Before waking, I dream about being part of a team tasked to visit a rich family who say they want to help a poor community. It soon becomes apparent that the family only wants to show off their wealth, especially the dad, and gain prestige, especially the mom, while the kids ran wild like little animals. When we finally sit down to talk, I decide to use my gift of leadership.
I introduce the team members, identify their individual strengths, and pinpoint what we can offer. Then I ask, “What are your goals, and which community do you want to serve—your family or the poor?” Though both are much in need, the family must decide.
Decide about Belief
In his May 13, 2023 speech, “The Most Important Decision in Life,” at Hillsdale College’s 171st Commencement Ceremony, Bishop Robert Barron said the following:
“…one of these truths, which is articulated over and again in the great Western intellectual tradition… is typically accessed by means of a question—not the question of what we are to do, as important as that is, but rather what kind of person we ought to be. Do we hunger and thirst for righteousness? Or do we seek our own advantage? In a way, there is no question in the moral and spiritual order more fundamental than that.”
Bishop Barron went on: “…the world is basically divided between those who worship the one true God and those who indulge in idolatry or false worship.” All of us have free will; all of us decide.
As David Foster Wallace said in his 2005 Kenyon Commencement Address: “There is no such thing as not worshipping. Everyone worships. The only choice we get is what to worship.” Wallace recommended a Deity or an inviolable code of ethics because “pretty much anything else you worship will eat you alive.” You can read more thoughts regarding this decision in my post titled, What do you worship?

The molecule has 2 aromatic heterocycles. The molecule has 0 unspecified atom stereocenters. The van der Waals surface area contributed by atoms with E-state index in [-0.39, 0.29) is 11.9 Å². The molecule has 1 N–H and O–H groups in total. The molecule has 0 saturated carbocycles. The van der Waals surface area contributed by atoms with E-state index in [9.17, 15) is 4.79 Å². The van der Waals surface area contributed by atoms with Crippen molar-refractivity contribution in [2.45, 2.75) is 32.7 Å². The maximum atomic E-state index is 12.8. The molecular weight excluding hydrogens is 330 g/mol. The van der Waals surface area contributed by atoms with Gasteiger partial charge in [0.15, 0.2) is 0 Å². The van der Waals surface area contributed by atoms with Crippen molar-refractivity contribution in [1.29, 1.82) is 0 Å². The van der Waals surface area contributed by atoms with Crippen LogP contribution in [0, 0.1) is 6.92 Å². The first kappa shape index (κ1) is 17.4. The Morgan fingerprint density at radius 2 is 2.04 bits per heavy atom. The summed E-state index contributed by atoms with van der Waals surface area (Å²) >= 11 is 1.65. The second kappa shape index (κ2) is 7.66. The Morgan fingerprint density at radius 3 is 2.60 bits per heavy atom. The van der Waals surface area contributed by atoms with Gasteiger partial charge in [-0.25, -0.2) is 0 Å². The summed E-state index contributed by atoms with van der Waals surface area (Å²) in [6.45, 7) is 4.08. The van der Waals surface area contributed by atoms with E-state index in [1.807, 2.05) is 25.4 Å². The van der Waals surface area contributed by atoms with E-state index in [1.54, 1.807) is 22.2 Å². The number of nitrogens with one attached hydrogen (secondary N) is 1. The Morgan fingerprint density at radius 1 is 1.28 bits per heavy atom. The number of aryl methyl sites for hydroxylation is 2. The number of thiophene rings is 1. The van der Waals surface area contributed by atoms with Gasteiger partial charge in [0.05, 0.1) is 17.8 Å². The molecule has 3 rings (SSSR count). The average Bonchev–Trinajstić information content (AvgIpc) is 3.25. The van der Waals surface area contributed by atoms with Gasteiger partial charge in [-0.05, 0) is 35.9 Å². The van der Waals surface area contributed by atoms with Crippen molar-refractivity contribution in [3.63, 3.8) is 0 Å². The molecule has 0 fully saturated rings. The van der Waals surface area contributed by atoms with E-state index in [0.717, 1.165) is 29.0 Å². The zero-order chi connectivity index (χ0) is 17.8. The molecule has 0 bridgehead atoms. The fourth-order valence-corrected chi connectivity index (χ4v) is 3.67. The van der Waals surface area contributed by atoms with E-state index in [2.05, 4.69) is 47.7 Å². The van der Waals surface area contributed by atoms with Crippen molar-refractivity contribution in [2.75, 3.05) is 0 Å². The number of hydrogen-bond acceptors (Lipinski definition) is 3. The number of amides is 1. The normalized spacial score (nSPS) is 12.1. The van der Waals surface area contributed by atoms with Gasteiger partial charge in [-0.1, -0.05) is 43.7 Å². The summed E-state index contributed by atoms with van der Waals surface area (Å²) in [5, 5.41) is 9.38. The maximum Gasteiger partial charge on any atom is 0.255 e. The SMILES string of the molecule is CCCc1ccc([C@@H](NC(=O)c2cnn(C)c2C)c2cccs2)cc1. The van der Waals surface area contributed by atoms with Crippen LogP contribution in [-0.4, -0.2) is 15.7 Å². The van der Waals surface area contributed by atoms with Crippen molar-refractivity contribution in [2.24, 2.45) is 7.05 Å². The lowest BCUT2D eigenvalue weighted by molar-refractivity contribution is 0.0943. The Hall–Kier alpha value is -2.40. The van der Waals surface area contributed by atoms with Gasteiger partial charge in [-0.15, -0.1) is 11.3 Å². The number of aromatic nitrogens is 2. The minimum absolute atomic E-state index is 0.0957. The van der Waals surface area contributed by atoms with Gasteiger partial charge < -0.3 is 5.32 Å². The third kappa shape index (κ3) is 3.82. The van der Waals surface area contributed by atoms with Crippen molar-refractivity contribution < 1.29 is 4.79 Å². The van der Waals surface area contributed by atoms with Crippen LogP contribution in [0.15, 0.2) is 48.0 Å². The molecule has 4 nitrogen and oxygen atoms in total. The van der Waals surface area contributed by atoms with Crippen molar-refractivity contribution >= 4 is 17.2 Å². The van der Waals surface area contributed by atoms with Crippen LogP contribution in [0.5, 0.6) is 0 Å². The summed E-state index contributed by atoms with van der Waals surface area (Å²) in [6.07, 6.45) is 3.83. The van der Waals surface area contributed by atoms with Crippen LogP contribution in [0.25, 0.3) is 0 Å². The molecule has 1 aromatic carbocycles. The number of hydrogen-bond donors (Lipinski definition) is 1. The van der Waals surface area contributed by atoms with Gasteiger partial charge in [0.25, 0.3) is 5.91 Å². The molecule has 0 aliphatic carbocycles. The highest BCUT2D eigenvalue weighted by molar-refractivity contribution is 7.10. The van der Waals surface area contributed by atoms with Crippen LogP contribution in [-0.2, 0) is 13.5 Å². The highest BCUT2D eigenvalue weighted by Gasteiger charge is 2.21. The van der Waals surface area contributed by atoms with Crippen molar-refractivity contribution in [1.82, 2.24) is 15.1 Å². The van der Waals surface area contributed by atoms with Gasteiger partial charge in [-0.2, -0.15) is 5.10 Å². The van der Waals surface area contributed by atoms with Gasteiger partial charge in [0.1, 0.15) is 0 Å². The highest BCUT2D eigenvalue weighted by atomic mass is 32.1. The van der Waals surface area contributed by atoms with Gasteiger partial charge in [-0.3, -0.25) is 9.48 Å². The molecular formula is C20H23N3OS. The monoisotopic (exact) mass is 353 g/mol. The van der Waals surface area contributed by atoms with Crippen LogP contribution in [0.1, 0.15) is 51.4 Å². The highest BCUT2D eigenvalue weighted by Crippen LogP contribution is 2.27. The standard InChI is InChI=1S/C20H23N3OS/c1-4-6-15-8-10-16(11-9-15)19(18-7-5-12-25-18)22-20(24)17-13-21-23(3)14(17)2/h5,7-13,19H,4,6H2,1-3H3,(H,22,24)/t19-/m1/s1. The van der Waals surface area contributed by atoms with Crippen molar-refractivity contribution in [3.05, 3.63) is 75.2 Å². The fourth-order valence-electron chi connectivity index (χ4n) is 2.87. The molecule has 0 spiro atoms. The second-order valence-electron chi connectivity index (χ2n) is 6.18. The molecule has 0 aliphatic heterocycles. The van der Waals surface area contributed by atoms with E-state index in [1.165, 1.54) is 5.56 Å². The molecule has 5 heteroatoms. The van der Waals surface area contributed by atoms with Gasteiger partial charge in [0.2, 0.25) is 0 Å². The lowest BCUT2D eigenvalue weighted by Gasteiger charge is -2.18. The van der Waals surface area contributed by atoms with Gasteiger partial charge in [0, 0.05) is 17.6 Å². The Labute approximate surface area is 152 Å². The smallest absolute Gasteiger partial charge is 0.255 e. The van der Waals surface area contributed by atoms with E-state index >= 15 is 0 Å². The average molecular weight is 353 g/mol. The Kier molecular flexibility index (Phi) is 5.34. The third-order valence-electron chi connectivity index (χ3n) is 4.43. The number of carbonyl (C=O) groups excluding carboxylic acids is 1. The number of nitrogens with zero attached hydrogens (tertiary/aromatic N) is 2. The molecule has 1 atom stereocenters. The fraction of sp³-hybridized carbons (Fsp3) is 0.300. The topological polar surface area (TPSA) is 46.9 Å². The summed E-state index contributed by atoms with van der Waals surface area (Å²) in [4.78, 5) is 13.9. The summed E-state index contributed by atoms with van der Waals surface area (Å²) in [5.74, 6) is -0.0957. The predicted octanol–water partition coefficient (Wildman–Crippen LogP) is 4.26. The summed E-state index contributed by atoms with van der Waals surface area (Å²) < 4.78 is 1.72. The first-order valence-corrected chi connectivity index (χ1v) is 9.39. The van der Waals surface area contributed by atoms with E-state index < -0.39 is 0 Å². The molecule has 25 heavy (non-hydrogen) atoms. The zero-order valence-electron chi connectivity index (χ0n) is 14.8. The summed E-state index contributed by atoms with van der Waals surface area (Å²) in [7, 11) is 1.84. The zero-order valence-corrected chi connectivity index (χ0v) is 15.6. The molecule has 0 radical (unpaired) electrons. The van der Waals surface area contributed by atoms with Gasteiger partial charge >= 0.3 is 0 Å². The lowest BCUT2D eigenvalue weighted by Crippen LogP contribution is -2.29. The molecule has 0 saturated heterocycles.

Decide about Actions
Our beliefs and actions are intimately intertwined. For believers, one cannot realize orthodoxy (right belief) and without orthopraxy (right action), as discussed in this post. Of course, people can do good works without right belief—many times God uses nonbelievers to do His will—but the lack of that stated belief ultimately taints our actions. So, the focus of what to do in our lives is also important.
Were the family members in my dream believers or non-believers? Hard to say. Even believers struggle with consistency. Our actions often betray our selfishness; we can’t help it because we’re not perfect. And so, we confess in church, “I, a poor sinner, plead guilty before God of all sins. I have lived as if God did not matter and as if I mattered most. I have not honored my Lord’s name as I should; my worship and prayers have faltered. I have not let His love have its way with me, and so my love for others has failed…”
Decide about Relationships
In my dream, I hoped the family would decide to address their selfishness before reaching out to others. We grow the most when intimately connected to one another. But we suffer when our love for them falls short or they die.
Here is an essay of mine that went live today on Please See Me, an online literary magazine about health narratives. I wrote about how the loss of our beloved dog Heathcliff in 2021 helped me with two more complicated loses: my ex-husband in 2019 and my mother in 2020. Pictured above: lunch with my daughter, granddaughter, sister and Mother two months before she died; celebrating my granddaughter’s birthday with my children in Hong Kong one week before their father died; Keith saying goodbye to Heathcliff’s buddy Freya in January 2023.
Who we welcome into our lives is an important decision. Spouses, family members, friends, even pets. But in our relationships, do we choose righteousness or self-righteous? Back to the fundamental question.
Bishop Barron: “…whom or what do you worship? Again, everything in your life will flow from your answer.” And one way or another, we all decide.
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